#9 borczon

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Posted 25 September 2012 - 09:48 PM

Really great drawing. I've been looking at that black line on the bottom of Jupiter wondering whether or not it was real or in my imagination. It's nice to see confirmation that it is really there.

#10 cpr1

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Posted 26 September 2012 - 07:41 PM

Yes the N. N. Temperate belt with barges or storms on the belt edge. It is fainter but there. Also for some reason I could not see the spot Jr., but I didn't really remember to look for it so it is missing in the sketch. However the color, belt contrast, festoons, etc.. were as accurate as I could get them. I used harder pressure on the white clouds in the belts. They were a little softer than what I sketched. I noticed this after observing again a couple days later.

As I said before, I saw finer details than what I could sketch given the size. But the finer details would only come through when the atmosphere settled down. So the view is not always 100% crisp. You have to hang around at the eyepiece for awhile sometimes and wait it out. For those who don't know.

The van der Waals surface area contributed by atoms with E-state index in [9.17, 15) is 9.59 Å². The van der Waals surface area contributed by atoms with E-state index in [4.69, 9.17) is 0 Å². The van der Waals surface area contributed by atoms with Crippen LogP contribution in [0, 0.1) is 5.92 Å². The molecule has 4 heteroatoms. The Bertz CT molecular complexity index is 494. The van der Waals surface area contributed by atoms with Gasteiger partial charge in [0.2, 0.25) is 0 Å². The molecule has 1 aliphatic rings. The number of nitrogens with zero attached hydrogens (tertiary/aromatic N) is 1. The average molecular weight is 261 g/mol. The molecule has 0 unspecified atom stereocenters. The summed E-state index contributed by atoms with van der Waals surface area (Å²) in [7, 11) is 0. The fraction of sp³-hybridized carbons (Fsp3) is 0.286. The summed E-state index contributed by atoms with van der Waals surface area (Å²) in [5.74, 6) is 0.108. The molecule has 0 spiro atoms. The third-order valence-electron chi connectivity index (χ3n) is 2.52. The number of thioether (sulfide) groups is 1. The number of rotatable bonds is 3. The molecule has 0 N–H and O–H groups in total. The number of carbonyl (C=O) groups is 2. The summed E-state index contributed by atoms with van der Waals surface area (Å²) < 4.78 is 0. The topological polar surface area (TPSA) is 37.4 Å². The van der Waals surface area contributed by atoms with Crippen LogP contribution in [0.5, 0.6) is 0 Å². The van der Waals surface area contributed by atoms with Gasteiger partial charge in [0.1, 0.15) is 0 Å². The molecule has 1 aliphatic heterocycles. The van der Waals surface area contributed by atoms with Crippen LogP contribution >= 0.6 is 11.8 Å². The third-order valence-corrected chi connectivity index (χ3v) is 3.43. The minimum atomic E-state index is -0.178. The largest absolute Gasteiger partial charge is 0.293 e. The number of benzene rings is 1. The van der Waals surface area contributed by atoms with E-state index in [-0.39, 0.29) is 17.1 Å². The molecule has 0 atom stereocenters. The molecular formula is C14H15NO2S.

#11 Special Ed

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Posted 28 September 2012 - 09:41 AM

...It is interesting to watch the details change in just over an hours time. The shadow started out just on the edge and ended up around where I sketched it maybe a little more. I could also tell the changes in the clouds/festoons. When I finished one part of the sketch then came back to check it later it had already changed some.

I know some observers probably just have a quick look then move on to something else, but if you spend a little more time on Jupiter it changes and there aren't many objects that you can do this on. The moon terminator maybe...


Nice work, Chris--you got a good look at the King and your drawing reflects that. And it's always fun to watch a shadow trnsit. :)

Part of the challenge of sketching Jupiter is its rapid rotation. Jupiter would have rotated a good 36 degrees over the hour of your sketch time. I tend to work very slowly, so I had to train myself to sketch Jupiter in 15-20 minutes (after spending 30-60 minutes studying it) in order to "freeze" the sketched view.

Another (and fairly leisurely) way to cope with Jupiter's rotation is to do a strip sketch. Instead of using a disk template, you take a full sheet of paper and, starting on the left, draw the Jovian features as they cross the central meridian. Jupiter's rotation is working with you rather than against you with this technique.

If you want to try this, there are examples of strip sketching around. Rich, the moderator of the Solar System Observing forum, has done some nice ones. So has Paul Abel, who posts here in the Sketching forum. This is an example of a strip sketch that I did a few years ago.

Good luck with your Jupiter observations.

#12 cpr1

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Posted 28 September 2012 - 08:03 PM

Thanks for the tips Michael.